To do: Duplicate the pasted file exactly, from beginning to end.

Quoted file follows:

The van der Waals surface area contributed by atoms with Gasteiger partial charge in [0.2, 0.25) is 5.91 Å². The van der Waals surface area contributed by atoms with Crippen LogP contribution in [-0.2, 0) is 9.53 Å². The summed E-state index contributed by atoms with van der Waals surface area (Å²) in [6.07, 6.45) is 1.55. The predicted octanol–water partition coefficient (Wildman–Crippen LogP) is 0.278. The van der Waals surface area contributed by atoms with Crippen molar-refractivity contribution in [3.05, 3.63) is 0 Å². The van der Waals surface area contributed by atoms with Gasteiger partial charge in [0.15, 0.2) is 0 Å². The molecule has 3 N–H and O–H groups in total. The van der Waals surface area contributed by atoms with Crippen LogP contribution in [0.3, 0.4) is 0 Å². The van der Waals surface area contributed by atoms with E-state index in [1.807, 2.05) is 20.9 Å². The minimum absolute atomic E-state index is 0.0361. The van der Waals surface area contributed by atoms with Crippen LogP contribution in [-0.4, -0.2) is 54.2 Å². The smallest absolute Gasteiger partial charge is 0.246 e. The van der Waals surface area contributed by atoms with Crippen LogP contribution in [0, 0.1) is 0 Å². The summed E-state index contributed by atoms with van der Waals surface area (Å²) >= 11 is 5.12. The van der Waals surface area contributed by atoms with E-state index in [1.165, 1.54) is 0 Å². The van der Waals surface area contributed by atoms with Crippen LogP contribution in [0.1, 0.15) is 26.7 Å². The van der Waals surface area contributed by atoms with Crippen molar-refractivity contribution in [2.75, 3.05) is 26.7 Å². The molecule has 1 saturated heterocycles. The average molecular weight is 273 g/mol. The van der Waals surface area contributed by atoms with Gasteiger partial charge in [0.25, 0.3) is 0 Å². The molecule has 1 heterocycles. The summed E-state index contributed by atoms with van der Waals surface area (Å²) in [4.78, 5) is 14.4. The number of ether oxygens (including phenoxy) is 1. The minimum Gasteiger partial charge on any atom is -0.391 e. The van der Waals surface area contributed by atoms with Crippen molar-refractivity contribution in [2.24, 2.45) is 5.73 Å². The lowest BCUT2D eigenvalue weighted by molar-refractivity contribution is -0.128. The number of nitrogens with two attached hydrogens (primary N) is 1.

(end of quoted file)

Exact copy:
The van der Waals surface area contributed by atoms with Gasteiger partial charge in [0.2, 0.25) is 5.91 Å². The van der Waals surface area contributed by atoms with Crippen LogP contribution in [-0.2, 0) is 9.53 Å². The summed E-state index contributed by atoms with van der Waals surface area (Å²) in [6.07, 6.45) is 1.55. The predicted octanol–water partition coefficient (Wildman–Crippen LogP) is 0.278. The van der Waals surface area contributed by atoms with Crippen molar-refractivity contribution in [3.05, 3.63) is 0 Å². The van der Waals surface area contributed by atoms with Gasteiger partial charge in [0.15, 0.2) is 0 Å². The molecule has 3 N–H and O–H groups in total. The van der Waals surface area contributed by atoms with Crippen LogP contribution in [0.3, 0.4) is 0 Å². The van der Waals surface area contributed by atoms with E-state index in [1.807, 2.05) is 20.9 Å². The minimum absolute atomic E-state index is 0.0361. The van der Waals surface area contributed by atoms with Crippen LogP contribution in [-0.4, -0.2) is 54.2 Å². The smallest absolute Gasteiger partial charge is 0.246 e. The van der Waals surface area contributed by atoms with Crippen LogP contribution in [0, 0.1) is 0 Å². The summed E-state index contributed by atoms with van der Waals surface area (Å²) >= 11 is 5.12. The van der Waals surface area contributed by atoms with E-state index in [1.165, 1.54) is 0 Å². The van der Waals surface area contributed by atoms with Crippen LogP contribution in [0.1, 0.15) is 26.7 Å². The van der Waals surface area contributed by atoms with Crippen molar-refractivity contribution in [2.75, 3.05) is 26.7 Å². The molecule has 1 saturated heterocycles. The average molecular weight is 273 g/mol. The van der Waals surface area contributed by atoms with Gasteiger partial charge in [0.25, 0.3) is 0 Å². The molecule has 1 heterocycles. The summed E-state index contributed by atoms with van der Waals surface area (Å²) in [4.78, 5) is 14.4. The number of ether oxygens (including phenoxy) is 1. The minimum Gasteiger partial charge on any atom is -0.391 e. The van der Waals surface area contributed by atoms with Crippen molar-refractivity contribution in [2.24, 2.45) is 5.73 Å². The lowest BCUT2D eigenvalue weighted by molar-refractivity contribution is -0.128. The number of nitrogens with two attached hydrogens (primary N) is 1.